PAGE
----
4. Milk refrigerator/chest. On 6/20/17 at 8:47 A.M., the Surveyor observed the small milk cartons were all wet, as stored inside the milk refrigerator. There was ice building up on the interior left side of the chest, and a heavy build-up of frost on the back interior of the chest. The temperature was appropriate at 36 degrees Fahrenheit (F). There was a distinct foul odor emanating from the interior when the chest was opened. On 6/21/17 at 12:00 P.M., the Surveyor observed the milk refrigerator and interior with the FSS. The FSS said that the Vendor has been in to change gaskets, repair holes with metal patches, and fix the milk chest, but the Facility really needs a new one. The FSS said that there was a distinct foul odor emanating from inside the milk refrigerator, despite it being cleaned, and would call the vendor again. The FSS said that the milk chest should not have a thick build-up of ice on the inside, or frost build-up on the back of the chest. Cook #1 said that when she tested the temperature of the milk prior to serving today at 11:24 A.M., that the milk was 30 degrees F. During interview on 6/21/17 at 12:10 P.M., the Facility Administrator said that the Facility needs to purchase a new milk chest, as the unit is old and has been repaired many times.

5. Floor drain near the Ice Machine The floor drain, adjacent to the Ice Machine was discolored black. There was debris surrounding the [MEDICATION NAME]-colored piping that dripped into the drain. The floor surface surrounding the drain was also discolored with a blackened periphery. During interview and observation of the floor drain on 6/21/17 at 11:55 A.M., the FSS said that the floor drain has been an ongoing problem.

Failed to maintain drug records and properly mark/label drugs and other similar products according to accepted professional standards.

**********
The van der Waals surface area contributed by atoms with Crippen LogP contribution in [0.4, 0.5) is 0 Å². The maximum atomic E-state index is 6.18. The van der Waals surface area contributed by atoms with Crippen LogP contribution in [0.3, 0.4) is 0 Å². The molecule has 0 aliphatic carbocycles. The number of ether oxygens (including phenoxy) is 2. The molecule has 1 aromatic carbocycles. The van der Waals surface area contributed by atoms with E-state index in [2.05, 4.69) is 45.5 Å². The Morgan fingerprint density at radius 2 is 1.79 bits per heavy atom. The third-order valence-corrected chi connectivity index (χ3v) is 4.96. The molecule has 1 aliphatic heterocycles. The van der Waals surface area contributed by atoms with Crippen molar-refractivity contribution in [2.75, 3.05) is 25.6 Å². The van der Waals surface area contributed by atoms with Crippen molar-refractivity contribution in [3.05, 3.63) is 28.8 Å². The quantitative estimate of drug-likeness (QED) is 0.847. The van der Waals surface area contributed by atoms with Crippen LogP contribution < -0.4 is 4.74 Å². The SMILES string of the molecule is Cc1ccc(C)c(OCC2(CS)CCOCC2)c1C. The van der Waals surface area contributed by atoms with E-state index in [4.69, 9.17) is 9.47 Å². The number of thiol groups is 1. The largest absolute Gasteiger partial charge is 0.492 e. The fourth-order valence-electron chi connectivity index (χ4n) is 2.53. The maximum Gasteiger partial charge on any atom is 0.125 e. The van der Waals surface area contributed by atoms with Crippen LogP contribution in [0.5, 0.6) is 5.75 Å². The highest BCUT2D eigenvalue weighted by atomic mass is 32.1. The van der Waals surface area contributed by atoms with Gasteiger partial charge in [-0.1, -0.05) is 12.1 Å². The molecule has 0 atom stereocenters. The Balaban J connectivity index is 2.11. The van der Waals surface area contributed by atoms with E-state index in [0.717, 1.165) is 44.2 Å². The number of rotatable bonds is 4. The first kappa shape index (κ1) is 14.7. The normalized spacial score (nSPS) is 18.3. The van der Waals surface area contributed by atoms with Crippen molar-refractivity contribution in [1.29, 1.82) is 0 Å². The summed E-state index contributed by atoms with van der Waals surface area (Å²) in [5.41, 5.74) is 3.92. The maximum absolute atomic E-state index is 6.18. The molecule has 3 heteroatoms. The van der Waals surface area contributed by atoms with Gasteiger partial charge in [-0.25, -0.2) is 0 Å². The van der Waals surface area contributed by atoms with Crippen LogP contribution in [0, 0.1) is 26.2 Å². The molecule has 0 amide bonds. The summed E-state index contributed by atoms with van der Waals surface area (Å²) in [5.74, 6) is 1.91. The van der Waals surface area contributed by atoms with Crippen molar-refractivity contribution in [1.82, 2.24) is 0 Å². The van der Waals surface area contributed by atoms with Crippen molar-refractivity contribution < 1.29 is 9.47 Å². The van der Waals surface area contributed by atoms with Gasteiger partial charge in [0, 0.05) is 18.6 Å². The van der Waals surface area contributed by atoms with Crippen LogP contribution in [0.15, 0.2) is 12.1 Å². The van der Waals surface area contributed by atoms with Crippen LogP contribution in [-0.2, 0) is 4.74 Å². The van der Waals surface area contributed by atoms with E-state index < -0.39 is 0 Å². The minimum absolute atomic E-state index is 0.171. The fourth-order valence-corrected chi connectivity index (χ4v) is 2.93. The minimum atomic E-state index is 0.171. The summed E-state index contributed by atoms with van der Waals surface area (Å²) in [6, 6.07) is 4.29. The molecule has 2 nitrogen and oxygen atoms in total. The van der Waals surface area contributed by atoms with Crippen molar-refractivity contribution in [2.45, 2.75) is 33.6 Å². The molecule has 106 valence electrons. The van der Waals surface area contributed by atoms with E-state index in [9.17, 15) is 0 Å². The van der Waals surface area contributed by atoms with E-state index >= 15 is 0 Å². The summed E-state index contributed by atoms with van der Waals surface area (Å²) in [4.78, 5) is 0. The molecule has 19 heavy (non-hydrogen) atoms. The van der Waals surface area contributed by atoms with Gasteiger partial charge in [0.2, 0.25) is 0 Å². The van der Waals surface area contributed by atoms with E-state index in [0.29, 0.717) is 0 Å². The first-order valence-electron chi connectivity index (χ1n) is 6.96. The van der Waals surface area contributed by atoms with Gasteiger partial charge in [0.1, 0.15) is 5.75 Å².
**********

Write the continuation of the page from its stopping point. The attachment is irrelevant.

**NOTE- TERMS IN BRACKETS HAVE BEEN EDITED TO PROTECT CONFIDENTIALITY** Based on observation and interview, the facility staff failed to label multi dose vials of medication in accordance with currently accepted professional principles on 2 out of 4 medication carts and 1 out of 2 medication rooms.

Findings include:

On [DATE] at 9:00 A.M., during inspection of the C wing back hall medication cart, the surveyor observed;

– 1 vial of Humalog Insulin opened [DATE] and still in use, expired on [DATE]. During an interview on [DATE] at 9:05 A.M., Nurse #1 said the Humalog Insulin is good for 28 days and should have been thrown away. On [DATE] at 9:10 A.M., during inspection of the C wing front hall medication cart, the surveyor observed;

– 1 vial of Lantus Insulin with no date when opened and still in use. During an interview on [DATE] at 9:15 A.M., Nurse #2 said all vials of insulin need to be dated when opened. She was unable to find any date on the vial of Lantus Insulin. On [DATE] at 11:00 A.M., during inspection of the C wing medication room, the surveyor observed 1 vial of Tuberculin purified protein derivative (PPD) with no date when opened. During interview on [DATE] at 11:05 A.M., Nurse #2 said that there was no date on the PPD vial when it was opened and once opened it is good for 30 days.

Failed to keep accurate, complete and organized clinical records on each resident that meet professional standards

**NOTE- TERMS IN BRACKETS HAVE BEEN EDITED TO PROTECT CONFIDENTIALITY** Based on record review, observation and interviews, facility staff failed to ensure the clinical record was accurately documented and complete for 5 of 15 sampled residents (#1, #6, #7, #8 and #11).

Findings include:

1. For Resident #8, admitted to the facility in 5/2017 with [DIAGNOSES REDACTED]. [MEDICATION NAME] screening testing; (b). Fasting Blood Sugar (FBS) testing and sliding scale Insulin administration; (c). Pressure ulcer assessments with measurements, evaluations for staging, descriptions, orders and transcription.

a. Review of the 6/2017 pre-printed physician’s orders [REDACTED]. The orders were signed by the Physician. Further review of the corresponding Medication Administration Record (MAR) indicated that the [MEDICATION NAME] test was not administered. During interview on 6/20/17 at 2:30 P.M., Unit Manager (UM) #2 said that the [MEDICATION NAME] screening test ordered was not accurate, as Resident #8 is at the Facility short term care, and the screening test is not required for residents who’s stay is less than 3 months (exception clause from the Centers for Disease Control and Prevention allowing this). She said that the order automatically appears on pre-printed orders, and it should have been crossed out, before the Physician signed it during editing.

b. Review of a T.O., dated 6/8/17, indicated that Resident #8 was to have a FBS three times a day with Humalog Insulin (fast acting Insulin that must be taken within 15 minutes before or after a meal), according to sliding scale parameters for elevated blood sugars (from 150 – 400).